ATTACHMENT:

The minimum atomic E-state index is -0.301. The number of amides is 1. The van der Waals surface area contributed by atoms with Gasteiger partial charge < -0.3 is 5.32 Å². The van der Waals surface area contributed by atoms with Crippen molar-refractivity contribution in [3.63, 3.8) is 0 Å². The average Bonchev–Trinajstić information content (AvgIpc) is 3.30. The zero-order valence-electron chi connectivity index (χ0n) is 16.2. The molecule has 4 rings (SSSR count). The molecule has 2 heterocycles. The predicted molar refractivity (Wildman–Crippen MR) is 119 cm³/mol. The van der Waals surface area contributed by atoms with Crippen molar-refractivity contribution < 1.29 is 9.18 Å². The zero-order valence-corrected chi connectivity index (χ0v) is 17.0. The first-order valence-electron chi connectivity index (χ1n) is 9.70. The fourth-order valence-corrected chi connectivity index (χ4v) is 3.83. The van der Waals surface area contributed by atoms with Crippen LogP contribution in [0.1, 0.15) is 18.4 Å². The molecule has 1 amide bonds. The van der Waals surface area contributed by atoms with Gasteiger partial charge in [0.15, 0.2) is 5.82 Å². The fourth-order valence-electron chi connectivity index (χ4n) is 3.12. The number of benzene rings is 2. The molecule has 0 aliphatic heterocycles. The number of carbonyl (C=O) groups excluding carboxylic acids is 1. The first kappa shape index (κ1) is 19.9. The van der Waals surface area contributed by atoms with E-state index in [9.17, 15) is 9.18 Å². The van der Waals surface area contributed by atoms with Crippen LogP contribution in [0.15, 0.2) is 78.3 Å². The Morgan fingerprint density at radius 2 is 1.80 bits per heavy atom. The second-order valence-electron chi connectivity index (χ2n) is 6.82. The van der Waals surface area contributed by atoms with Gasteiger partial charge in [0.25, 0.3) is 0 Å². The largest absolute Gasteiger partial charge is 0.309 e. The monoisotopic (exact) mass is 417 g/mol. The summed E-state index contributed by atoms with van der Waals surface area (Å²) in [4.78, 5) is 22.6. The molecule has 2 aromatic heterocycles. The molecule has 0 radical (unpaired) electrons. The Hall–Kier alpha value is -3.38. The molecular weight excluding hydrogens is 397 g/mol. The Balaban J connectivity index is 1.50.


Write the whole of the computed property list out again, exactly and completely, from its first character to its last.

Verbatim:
The minimum atomic E-state index is -0.301. The number of amides is 1. The van der Waals surface area contributed by atoms with Gasteiger partial charge < -0.3 is 5.32 Å². The van der Waals surface area contributed by atoms with Crippen molar-refractivity contribution in [3.63, 3.8) is 0 Å². The average Bonchev–Trinajstić information content (AvgIpc) is 3.30. The zero-order valence-electron chi connectivity index (χ0n) is 16.2. The molecule has 4 rings (SSSR count). The molecule has 2 heterocycles. The predicted molar refractivity (Wildman–Crippen MR) is 119 cm³/mol. The van der Waals surface area contributed by atoms with Crippen molar-refractivity contribution < 1.29 is 9.18 Å². The zero-order valence-corrected chi connectivity index (χ0v) is 17.0. The first-order valence-electron chi connectivity index (χ1n) is 9.70. The fourth-order valence-corrected chi connectivity index (χ4v) is 3.83. The van der Waals surface area contributed by atoms with Crippen LogP contribution in [0.1, 0.15) is 18.4 Å². The molecule has 1 amide bonds. The van der Waals surface area contributed by atoms with Gasteiger partial charge in [0.15, 0.2) is 5.82 Å². The fourth-order valence-electron chi connectivity index (χ4n) is 3.12. The number of benzene rings is 2. The molecule has 0 aliphatic heterocycles. The number of carbonyl (C=O) groups excluding carboxylic acids is 1. The first kappa shape index (κ1) is 19.9. The van der Waals surface area contributed by atoms with E-state index in [9.17, 15) is 9.18 Å². The van der Waals surface area contributed by atoms with Crippen LogP contribution in [0.15, 0.2) is 78.3 Å². The Morgan fingerprint density at radius 2 is 1.80 bits per heavy atom. The second-order valence-electron chi connectivity index (χ2n) is 6.82. The van der Waals surface area contributed by atoms with Gasteiger partial charge in [0.25, 0.3) is 0 Å². The largest absolute Gasteiger partial charge is 0.309 e. The monoisotopic (exact) mass is 417 g/mol. The summed E-state index contributed by atoms with van der Waals surface area (Å²) in [4.78, 5) is 22.6. The molecule has 2 aromatic heterocycles. The molecule has 0 radical (unpaired) electrons. The Hall–Kier alpha value is -3.38. The molecular weight excluding hydrogens is 397 g/mol. The Balaban J connectivity index is 1.50.